It initially leaves your hands with an oily shine and the first time I used Beta Balm I thought I’d be leaving oily fingerprints around for quite some time. However, somewhat strangely, although the shine remains for a while after application, my hands don’t feel oily to the touch after about five minutes. This is relatively good for a climbing balm. Crucially, Beta Balm works impressively well at moisturising hands and leaving them feeling nice for a good period of time.
Beta Balm has a fairly strong smell when it’s first applied, but this fades quickly. The smell is distinctive, slightly sharp and complex. Simplici describe the smell as woodsy and herbal. My wife agrees with this, but I wouldn’t describe the smell as woodsy. To me Beta Balm smells of herbs, spices and citrus. It’s a smell I like and other people I’ve shared the balm with find the smell intriguing and certainly don’t dislike it. However, it’s a smell with personality and I suspect that a small number of people might not like it.
How does it compare against the competition?
Of all the balms I’ve tried in the past, it’s Climb On and Sypeland Climber’s Hand Balm that I’ve found most effective and that I’ve kept using myself. In my earlier review I gave Climb On a score of 33 and Sypeland a score of 29. On the same scoring system I give Beta Balm:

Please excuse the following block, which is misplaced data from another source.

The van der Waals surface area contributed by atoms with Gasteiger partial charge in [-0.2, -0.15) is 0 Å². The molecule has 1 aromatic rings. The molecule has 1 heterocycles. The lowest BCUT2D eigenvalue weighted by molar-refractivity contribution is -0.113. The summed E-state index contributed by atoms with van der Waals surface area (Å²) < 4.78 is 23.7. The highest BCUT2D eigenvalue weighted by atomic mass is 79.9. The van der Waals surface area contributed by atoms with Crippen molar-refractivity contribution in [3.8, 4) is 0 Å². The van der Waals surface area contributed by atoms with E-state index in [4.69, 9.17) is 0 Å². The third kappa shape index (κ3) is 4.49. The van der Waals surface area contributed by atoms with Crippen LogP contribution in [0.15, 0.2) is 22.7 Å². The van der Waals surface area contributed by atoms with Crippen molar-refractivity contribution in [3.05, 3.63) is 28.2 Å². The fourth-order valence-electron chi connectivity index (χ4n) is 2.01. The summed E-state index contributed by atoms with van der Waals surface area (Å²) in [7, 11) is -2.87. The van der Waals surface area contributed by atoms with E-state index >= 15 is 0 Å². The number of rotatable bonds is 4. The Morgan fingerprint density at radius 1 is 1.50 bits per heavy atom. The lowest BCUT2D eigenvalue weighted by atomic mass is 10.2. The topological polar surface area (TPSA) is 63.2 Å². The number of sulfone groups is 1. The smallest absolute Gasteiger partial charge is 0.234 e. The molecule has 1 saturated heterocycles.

There are definite differences between these three balms. Climb On has more of a waxy feel to it than Beta Balm, which feels slightly oilier. This might be why Beta Balm beats Climb On for ease of application and absorbency, but that’s just a guess on my part. Beta Balm ties with Sypeland in terms of application and absorbency, which surprised me a little considering that Sypeland is a light cream and so easy to put on.
Beta Balm also works as well as Climb On and Sypeland’s at moisturising. Although I’m not convinced that Beta Balm works for quite as long as Climb On as a moisturiser, it’s not far behind.
Climb On has a notably gentler, less distinctive smell than Beta Balm and Sypeland and this might be a deciding factor for some people when deciding which to buy. However, deciding which smells better is pretty subjective.
Overall, Beta Balm is excellent and it’s something I’m going to keep using to keep my hands in good shape.
Declaration: Simplici gave me a free sample specifically for me to review. This hasn’t influenced my opinion.
13 thoughts on “A Beta Balm?”
This is a great looking product we haven’t seen much about it. I especially love the design of it. It sort of looks like a cinnamon roll to me. Yum, I mean our motto is if you can’t eat it, don’t put it on your skin.